Gopnik writes the Mind and Matter science column for the Wall Street Journal, and she has also written widely about cognitive science and psychology for The New York Times, The Atlantic, The New Yorker, Science, The Times Literary Supplement, The New York Review of Books, New Scientist and Slate, among others. She has frequently appeared on TV and radio including “The Charlie Rose Show” “The Colbert Report” and “Radio Lab”. Her TED talk has been seen over 5.2 million times. Gopnik was a CASBS fellow in 2003-04.
As a research affiliate, Simon Halliday will continue working on a new introductory economics textbook Understanding the Economy (UTE) as part of the enCOREage project. UTE builds on the work that CORE has already done with The Economy and Economy, Society, and Public Policy. The enCOREage project seeks to address the systemic failure of U.S. colleges and universities to educate our least well off and under-represented minority students. In Understanding the Economy, Halliday and collaborators will introduce content (for the most part new to introductory economics) that draws students in because the topics it addresses confront societal problems that we know interest them and builds employability skills; adopt best practices from modern learning science, which have struggled to find a home in economics instruction; and address student belonging and inclusion.
Halliday is an associate professor in the School of Economics at the University of Bristol, UK. He has co-authored (with Samuel Bowles) an intermediate-level microeconomics textbook: Microeconomics: Competition, Conflict, and Coordination (OUP, 2022) and works in economics education, behavioral and experimental economics (in particular, on experiments to understand social preferences). He was a CASBS fellow in 2023-24.
For more information about his work, visit simondhalliday.com
Daniel E. Ho is the William Benjamin Scott and Luna M. Scott Professor of Law at Stanford Law School, professor of political science, and senior fellow at the Stanford Institute for Economic Policy Research. He is also associate director of the Stanford Institute for Human-Centered Artificial Intelligence and director of the Regulation, Evaluation, and Governance Lab (RegLab). Ho serves on the National Artificial Intelligence Advisory Commission (NAIAC), advising the White House on artificial intelligence, as Senior Advisor on Responsible AI at the U.S. Department of Labor, and as a Public Member of the Administrative Conference of the United States (ACUS). He received his JD from Yale Law School and PhD from Harvard University and clerked for Judge Stephen F. Williams on the U.S. Court of Appeals, District of Columbia Circuit. Ho has been a faculty fellow at CASBS since 2017-18.
Saumitra Jha does research on economic, financial and organizational approaches to mitigating political polarization and violent conflict. An economist by training, his work combines formal theory, qualitative fieldwork, natural experiments in history and contemporary field experiments. He is currently working on three research themes. These include examining how financial innovations and trading opportunities mitigate or exacerbate conflict; how the strategy of nonviolent protest works and why it often also fails; and studying how networks of influential individuals, forged from war-time experiences, can undermine or rebuild democratic freedoms.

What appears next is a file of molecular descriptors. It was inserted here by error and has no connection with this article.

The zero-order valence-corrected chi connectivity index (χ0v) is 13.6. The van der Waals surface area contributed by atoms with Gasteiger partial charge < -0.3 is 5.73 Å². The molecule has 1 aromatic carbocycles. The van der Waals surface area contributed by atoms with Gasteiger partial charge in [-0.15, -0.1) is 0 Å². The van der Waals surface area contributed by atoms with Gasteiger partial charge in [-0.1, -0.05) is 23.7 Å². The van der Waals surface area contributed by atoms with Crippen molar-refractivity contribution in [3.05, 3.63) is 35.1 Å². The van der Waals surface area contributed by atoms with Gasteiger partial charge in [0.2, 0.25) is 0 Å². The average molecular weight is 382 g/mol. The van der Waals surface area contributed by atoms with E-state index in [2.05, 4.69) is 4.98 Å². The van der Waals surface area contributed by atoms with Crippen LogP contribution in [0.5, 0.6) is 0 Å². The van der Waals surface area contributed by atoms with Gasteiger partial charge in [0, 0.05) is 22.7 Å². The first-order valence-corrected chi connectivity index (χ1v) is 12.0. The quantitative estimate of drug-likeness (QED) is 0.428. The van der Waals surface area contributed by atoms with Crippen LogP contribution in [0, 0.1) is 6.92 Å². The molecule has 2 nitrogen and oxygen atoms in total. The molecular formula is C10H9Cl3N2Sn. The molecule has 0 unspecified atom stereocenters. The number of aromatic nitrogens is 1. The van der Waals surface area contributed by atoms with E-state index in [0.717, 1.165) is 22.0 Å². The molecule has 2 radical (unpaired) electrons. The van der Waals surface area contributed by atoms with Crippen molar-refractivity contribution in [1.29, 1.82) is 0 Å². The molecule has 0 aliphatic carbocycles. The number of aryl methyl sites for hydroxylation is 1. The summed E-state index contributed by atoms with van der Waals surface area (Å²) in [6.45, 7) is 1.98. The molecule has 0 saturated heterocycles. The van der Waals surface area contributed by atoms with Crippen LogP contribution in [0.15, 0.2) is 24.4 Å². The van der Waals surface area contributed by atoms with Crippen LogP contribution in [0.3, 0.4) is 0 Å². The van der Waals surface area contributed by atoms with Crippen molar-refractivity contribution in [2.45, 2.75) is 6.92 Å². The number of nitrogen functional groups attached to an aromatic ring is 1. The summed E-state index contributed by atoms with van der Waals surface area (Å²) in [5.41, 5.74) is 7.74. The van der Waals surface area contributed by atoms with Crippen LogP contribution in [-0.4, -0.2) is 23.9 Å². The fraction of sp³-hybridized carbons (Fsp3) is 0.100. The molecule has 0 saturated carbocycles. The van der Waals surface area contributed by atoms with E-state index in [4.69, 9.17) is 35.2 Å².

Jha is an associate professor of political economy at Stanford’s Graduate School of Business, a senior fellow at the Freeman-Spogli Institute for International Affairs and convenes the Stanford Conflict and Polarization Lab.
Jha’s research has been published in leading journals in both economics and political science, including the American Economic Review, Econometrica, the Quarterly Journal of Economics, the American Political Science Review and the Journal of Development Economics. His research on ethnic tolerance has been recognized with the Michael Wallerstein Award for best-published article in political economy from the American Political Science Association and his co-authored work on heroic networks received the Oliver Williamson Award for best paper by the Society for Institutional and Organizational Economics. Jha was also honored to receive the Teacher of the Year Award, voted by the students of the Stanford GSB Sloan Fellows Program. He was a center fellow in 2020-21 and is a current faculty fellow.
For more information, please visit his website: https://saumitra.people.stanford.edu/
James Holland Jones is a professor of Environmental Behavioral Sciences in the Division of Social Sciences, Stanford Doerr School of Sustainability. Originally trained as an anthropologist, he has additional training and expertise in demography, statistics, and epidemiology. Jones works on a variety of projects relating to human adaptability and decision-making, including the analysis of livelihood-related responses to climate change, the role of dynamic exchange networks in managing livelihood risks among subsistence populations, the reconstruction of prehistoric demographic patterns and how these inform debates about climate-mediated collapse, the coupled dynamics of behavior-change and disease transmission, and the impact of structural racism on epidemic outcomes. A major element of his current research involves synthesizing evolutionary, ecological, and climate-science notions of adaptation. He teaches classes such as “Global Change and Emerging Infectious Disease,” “Biological and Social Networks,” “Demography and Life History Theory,” and “Adaptation.” This past winter, he co-taught an interdisciplinary course, along with CASBS director emerita Margaret Levi and Paula Moya (class of 2016-17 fellow), called “Imagining Adaptive Futures,” which examined how speculative fiction can help us work toward sustainable, equitable, and just futures, even in the face of potentially existential environmental threats. Along with his wife, Libra Hilde (class of 2017-18 fellow), he is a resident fellow at Castaño House. Jones also has a broad interest in the intersection of evolutionary and economic theory, which served as the foundation for his CASBS fellowship in 2015-16. For more information, please find his website at: https://heeh.stanford.edu/